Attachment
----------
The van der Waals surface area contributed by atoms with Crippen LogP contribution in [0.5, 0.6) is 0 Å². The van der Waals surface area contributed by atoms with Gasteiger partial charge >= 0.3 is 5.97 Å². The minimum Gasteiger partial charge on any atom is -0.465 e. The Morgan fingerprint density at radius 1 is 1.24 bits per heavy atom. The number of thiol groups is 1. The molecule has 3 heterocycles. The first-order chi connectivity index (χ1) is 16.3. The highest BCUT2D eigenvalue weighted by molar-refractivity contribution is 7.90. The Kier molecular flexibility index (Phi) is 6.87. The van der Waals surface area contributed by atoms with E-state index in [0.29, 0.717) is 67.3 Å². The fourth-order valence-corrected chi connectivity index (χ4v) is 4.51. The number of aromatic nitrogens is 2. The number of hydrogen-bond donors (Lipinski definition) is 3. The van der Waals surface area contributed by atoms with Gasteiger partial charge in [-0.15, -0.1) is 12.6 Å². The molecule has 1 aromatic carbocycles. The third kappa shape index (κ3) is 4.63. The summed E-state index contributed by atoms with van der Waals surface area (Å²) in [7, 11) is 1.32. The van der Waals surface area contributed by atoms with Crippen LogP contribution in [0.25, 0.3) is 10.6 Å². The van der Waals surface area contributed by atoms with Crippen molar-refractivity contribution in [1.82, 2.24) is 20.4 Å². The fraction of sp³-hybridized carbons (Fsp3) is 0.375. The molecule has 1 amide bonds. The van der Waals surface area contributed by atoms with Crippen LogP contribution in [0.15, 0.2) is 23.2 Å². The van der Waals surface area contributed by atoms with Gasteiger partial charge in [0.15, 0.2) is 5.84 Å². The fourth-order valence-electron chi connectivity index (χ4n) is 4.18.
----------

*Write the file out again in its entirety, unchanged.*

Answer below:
The van der Waals surface area contributed by atoms with Crippen LogP contribution in [0.5, 0.6) is 0 Å². The van der Waals surface area contributed by atoms with Gasteiger partial charge >= 0.3 is 5.97 Å². The minimum Gasteiger partial charge on any atom is -0.465 e. The Morgan fingerprint density at radius 1 is 1.24 bits per heavy atom. The number of thiol groups is 1. The molecule has 3 heterocycles. The first-order chi connectivity index (χ1) is 16.3. The highest BCUT2D eigenvalue weighted by molar-refractivity contribution is 7.90. The Kier molecular flexibility index (Phi) is 6.87. The van der Waals surface area contributed by atoms with E-state index in [0.29, 0.717) is 67.3 Å². The fourth-order valence-corrected chi connectivity index (χ4v) is 4.51. The number of aromatic nitrogens is 2. The number of hydrogen-bond donors (Lipinski definition) is 3. The van der Waals surface area contributed by atoms with Gasteiger partial charge in [-0.15, -0.1) is 12.6 Å². The molecule has 1 aromatic carbocycles. The third kappa shape index (κ3) is 4.63. The summed E-state index contributed by atoms with van der Waals surface area (Å²) in [7, 11) is 1.32. The van der Waals surface area contributed by atoms with Crippen LogP contribution in [0.25, 0.3) is 10.6 Å². The van der Waals surface area contributed by atoms with Crippen molar-refractivity contribution in [1.82, 2.24) is 20.4 Å². The fraction of sp³-hybridized carbons (Fsp3) is 0.375. The molecule has 1 amide bonds. The van der Waals surface area contributed by atoms with Crippen LogP contribution in [0.15, 0.2) is 23.2 Å². The van der Waals surface area contributed by atoms with Gasteiger partial charge in [0.15, 0.2) is 5.84 Å². The fourth-order valence-electron chi connectivity index (χ4n) is 4.18.